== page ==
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  • GARY McCARTNEY

What Is The Future Of Workspace Design?

The future of workspace design is exciting and full of possibilities. For people who traditionally go to work in offices, the paradigm of where you do your work has well and truly shifted.

Image Credit: Loft Office in Rotterdam by Jvantspijker Architecture

While many support the notion of de-centralising the office to the extent of not needing one at all, there are counter arguments, from ergonomic and space limitations at home to the effects on group based creativity and the intangible but real danger of losing a company's entire culture.


There's no one model for the future of office design. The future is deconstructed. Supported by a cloud resource, the model can break into these four areas:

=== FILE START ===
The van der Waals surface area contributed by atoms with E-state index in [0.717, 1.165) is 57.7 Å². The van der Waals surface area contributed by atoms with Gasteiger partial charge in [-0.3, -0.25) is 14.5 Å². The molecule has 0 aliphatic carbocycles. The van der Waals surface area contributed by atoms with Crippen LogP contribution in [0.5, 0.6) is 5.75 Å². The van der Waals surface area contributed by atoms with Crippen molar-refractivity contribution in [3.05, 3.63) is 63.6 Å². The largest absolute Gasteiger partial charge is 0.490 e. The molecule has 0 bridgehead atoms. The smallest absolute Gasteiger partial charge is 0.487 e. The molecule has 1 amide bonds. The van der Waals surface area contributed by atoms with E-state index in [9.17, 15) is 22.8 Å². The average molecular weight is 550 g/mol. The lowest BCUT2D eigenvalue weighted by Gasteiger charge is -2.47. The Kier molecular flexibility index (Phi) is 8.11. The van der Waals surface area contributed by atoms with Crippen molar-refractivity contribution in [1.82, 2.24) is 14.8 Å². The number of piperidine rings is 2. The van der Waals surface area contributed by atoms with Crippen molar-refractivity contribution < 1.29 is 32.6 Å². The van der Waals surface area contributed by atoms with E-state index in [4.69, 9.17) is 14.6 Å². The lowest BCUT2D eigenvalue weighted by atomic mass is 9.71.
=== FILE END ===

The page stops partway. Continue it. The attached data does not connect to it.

HOME OFFICE, for those who choose to work at home.

SUBURBAN CO WORKING SHOPS, close to workers' homes, where they can rent space to work.

BRAND CENTRES, to support the social and cultural aspects of the business, distributed like a retail network. A drop-in workspace for travelling teams, or a workplace where both team members and customers can visit and learn.

CONNECTION POINTS, for deliveries, services, and casual catch-ups, eg, a convenience store or cafe.


Office workers will spend time in all four of these areas as the functions of the corporate headquarters still get carried out, just at different places and times.


Each one is equally important: The cloud support to make it all work, the home offices for convenience and efficiency, the suburban co working shops for community, the connection points for logistics. The existing office buildings will become Brand Centres, where team members come for group activities like planning, feedback and social based activities, and will be redesigned accordingly. No more dingy meeting rooms. No more dismal tea rooms. No more cubicle farms.


The implications for both workspace design and town planning are huge. Watch this space.

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